There are so many memorable moments from the British Open Championship that they tend to all come racing to mind in a torrent, going back to Prestwick in 1870 when Young Tom Morris won for the third year in a row to retire the belt and put a stop to the tournament. To establish a bit of order we will look at the most memorable Open from each of the past ten decades.
The obvious choice is 1926 at Royal Lytham & St. Annes Golf Club when Bobby Jones won his first Open Championship. After all, there is still a plaque in the left rough on #17 from where Jones launched a mashie onto the green to secure the win. However, Jones’ first visit to St. Andrews in the 1921 Open is arguably more memorable. In the third round, the 19-year old Jones was still trying to extricate himself from a bunker on the 11th hole after four swings when he gave up, tore up his scorecard and left spewing venom for links golf. When the sand wedge was invented in 1931, we bet Jones was wishing he could have had one of those at that game. As time went on, Jones matured, of course, and in the future could express only love for the Scottish brand of golf. In 1958, the citizens of St. Andrews presented the beloved Jones with the key to the city.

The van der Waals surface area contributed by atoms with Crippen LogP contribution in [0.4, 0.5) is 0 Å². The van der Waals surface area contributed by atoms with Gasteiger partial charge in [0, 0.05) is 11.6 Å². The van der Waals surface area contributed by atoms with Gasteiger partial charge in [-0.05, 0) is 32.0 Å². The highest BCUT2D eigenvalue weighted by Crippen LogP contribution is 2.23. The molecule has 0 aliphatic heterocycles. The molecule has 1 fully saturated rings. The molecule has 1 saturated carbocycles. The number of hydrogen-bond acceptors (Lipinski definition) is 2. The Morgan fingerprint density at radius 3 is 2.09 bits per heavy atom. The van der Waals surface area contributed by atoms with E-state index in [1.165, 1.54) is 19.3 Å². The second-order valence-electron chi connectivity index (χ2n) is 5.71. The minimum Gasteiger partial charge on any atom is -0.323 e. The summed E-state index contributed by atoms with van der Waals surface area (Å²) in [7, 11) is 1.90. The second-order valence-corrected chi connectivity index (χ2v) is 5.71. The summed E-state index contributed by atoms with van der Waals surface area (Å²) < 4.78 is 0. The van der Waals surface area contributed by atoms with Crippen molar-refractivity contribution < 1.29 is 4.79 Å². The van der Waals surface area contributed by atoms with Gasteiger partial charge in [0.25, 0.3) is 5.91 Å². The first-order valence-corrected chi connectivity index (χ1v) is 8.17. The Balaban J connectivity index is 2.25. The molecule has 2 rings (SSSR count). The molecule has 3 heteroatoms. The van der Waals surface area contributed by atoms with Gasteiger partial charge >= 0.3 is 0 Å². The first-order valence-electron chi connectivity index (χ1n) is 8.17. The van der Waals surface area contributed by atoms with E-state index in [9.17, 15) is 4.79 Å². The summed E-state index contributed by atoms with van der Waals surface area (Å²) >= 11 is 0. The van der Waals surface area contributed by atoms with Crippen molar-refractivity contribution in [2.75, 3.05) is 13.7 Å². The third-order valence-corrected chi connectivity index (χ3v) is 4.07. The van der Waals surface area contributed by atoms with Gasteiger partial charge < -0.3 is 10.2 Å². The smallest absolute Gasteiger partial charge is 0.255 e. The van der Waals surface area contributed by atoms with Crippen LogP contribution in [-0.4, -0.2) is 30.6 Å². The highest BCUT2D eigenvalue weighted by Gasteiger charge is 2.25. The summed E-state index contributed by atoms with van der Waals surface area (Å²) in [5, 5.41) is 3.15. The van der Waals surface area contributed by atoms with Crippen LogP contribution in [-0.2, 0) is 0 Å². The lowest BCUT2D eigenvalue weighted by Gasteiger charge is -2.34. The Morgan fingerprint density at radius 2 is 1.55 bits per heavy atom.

That win in 1926 made Jones the first player to hold both the U.S. and British Open Championships in the same year. In 1930, of course, he outdid himself, adding the Amateur Championships of both nations as well. The Grand Slam, as Jones’ biographer O.B. Keeler called it, was ordered such that the Open Championship at Royal Liverpool was the second leg. Jones became the third – and last – amateur to win the Open Championship. He went on to complete the “impregnable quadrilateral” with Open and Amateur victories in the United States.
The most memorable thing about the Open during the 1940s was that the RAF used many of Great Britain’s famous fairways as runways during World War II. After a six-year hiatus when the tournament resumed in 1946 Sam Snead wasn’t sure St. Andrews had shaken off its wartime responsibilities. “It looks like an old abandoned kinda place,” observed Slammin’ Sammy. The winds were up that week as well and even though Snead battled to a 75 in the final round, he was four clear of the field to claim his only Open title.